Occupy Oakland protester Mike Clift runs from teargas on Thursday, Nov. 3, 2011, in Oakland, Calif. (Photo: AP)

OAKLAND, Calif. (The Blaze/AP) — A day of demonstrations in Oakland that began as a significant step toward expanding the political and economic influence of the Occupy Wall Street movement, ended with police in riot gear arresting dozens of protesters who had marched through downtown to break into a vacant building, shattering windows [], spraying graffiti and setting fires along the way.
“We go from having a peaceful movement to now just chaos,” said protester Monique Agnew, 40.

KTVU-TV has more []:
[begin excerpt]
The confrontation began after protesters started a large bonfire in the middle of a downtown street. Dozens of police in riot gear moved in on hundreds of protesters as the flames leapt more than 15 feet in the air from several large metal and plastic trash bins that had been pushed together.
Police warned protesters to clear out before firing several rounds of tear gas and “flash bang” grenades to clear the area.
In the aftermath of the police actions, protesters with cloth wrapped around their faces to protect them from the stench of the gas marched through the area chanting, “Whose streets? Our streets.”
Some marchers wore gas masks.
Glass covered streets and sidewalks from windows of area businesses that were shattered.
Graffiti on the wall next to one of the damaged shops read, “This act of vandalism was not authorized by the general assembly. Peaceful protest.”
[end excerpt]
Occupy Oakland protesters pass a burning garbage heap during a confrontation with police on Thursday, Nov. 3, 2011, in Oakland, Calif. (Photo: AP)

The far-flung movement of protesters challenging the world’s economic systems and distribution of wealth has gained momentum in recent weeks, capturing the world‘s attention by shutting down one of the nation’s busiest shipping ports toward the end of a daylong “general strike” that prompted solidarity rallies across the U.S.
About 3,000 people converged on the Port of Oakland, the nation’s fifth-busiest harbor, in a nearly five-hour protest Wednesday, swarming the area and blocking exits and streets with illegally parked vehicles and hastily-erected, chain-link fences.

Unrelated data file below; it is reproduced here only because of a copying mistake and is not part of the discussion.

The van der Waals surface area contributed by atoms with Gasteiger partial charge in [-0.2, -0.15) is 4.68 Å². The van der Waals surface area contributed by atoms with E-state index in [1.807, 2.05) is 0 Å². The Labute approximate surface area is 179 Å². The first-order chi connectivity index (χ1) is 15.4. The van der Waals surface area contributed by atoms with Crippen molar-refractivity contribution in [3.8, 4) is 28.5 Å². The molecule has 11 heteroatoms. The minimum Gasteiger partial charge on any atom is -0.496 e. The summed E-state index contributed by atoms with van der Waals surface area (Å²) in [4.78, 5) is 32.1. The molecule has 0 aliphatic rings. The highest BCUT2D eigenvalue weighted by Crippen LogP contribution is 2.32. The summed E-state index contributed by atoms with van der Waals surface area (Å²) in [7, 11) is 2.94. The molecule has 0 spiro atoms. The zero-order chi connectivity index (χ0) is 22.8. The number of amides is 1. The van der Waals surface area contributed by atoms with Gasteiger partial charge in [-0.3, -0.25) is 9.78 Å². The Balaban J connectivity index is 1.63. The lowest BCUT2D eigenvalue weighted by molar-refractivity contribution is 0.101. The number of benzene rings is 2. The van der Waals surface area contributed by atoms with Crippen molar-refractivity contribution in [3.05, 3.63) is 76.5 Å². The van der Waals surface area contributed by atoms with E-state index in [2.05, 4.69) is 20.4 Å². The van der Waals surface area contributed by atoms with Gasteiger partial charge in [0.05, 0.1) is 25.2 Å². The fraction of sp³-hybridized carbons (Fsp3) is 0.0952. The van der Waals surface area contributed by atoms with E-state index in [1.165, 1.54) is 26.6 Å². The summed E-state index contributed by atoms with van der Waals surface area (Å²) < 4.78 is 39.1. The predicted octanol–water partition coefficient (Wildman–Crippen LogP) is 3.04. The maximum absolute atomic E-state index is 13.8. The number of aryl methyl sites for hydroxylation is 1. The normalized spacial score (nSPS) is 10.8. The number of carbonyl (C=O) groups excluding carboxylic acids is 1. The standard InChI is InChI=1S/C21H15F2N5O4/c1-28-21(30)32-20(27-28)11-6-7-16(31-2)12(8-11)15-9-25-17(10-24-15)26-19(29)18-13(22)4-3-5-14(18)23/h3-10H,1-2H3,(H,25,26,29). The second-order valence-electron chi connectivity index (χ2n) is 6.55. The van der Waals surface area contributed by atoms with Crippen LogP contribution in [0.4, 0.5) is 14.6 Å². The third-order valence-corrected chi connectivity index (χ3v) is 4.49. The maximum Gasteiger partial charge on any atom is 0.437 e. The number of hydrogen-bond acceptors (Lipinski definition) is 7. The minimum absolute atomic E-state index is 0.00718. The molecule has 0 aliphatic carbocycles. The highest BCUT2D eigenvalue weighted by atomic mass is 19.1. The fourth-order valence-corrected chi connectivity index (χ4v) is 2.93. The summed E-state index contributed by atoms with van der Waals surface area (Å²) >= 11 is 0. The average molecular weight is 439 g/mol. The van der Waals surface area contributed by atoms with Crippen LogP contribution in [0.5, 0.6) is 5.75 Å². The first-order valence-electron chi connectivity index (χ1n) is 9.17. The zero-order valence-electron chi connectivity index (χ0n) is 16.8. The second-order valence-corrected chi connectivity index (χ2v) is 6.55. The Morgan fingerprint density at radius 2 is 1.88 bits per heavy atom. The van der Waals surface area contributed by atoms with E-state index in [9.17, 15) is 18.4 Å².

Port officials said they were forced to cease maritime operations, citing concerns for workers’ safety. They said in a statement they hope to resume operations Thursday “and that Port workers will be allowed to get to their jobs without incident. Continued missed shifts represent economic hardship for maritime workers, truckers, and their families, as well as lost jobs and lost tax revenue for our region.”
Supporters in New York, Philadelphia, Los Angeles and elsewhere staged smaller-scale demonstrations; each group saying its protest was a show of support for the Oakland movement, which became a rallying point when an Iraq War veteran was seriously injured in a clash with police last week.
The larger Occupy movement has yet to coalesce into an organized association and until the port shut down had largely been limited scattershot marches, rallies and tent encampments since it began in September.
Organizers in Oakland had viewed the day as a significant victory. Police said that about 7,000 people participated in demonstrations throughout the day that were peaceful except for a few incidents of vandalism. In fact, the city’s mayor called it a “good day” for the protesters and the “99 percent movement:”

One of the protest leaders, Boots Riley, touted the day as a success, saying “we put together an ideological principle that the mainstream media wouldn’t talk about two months ago.”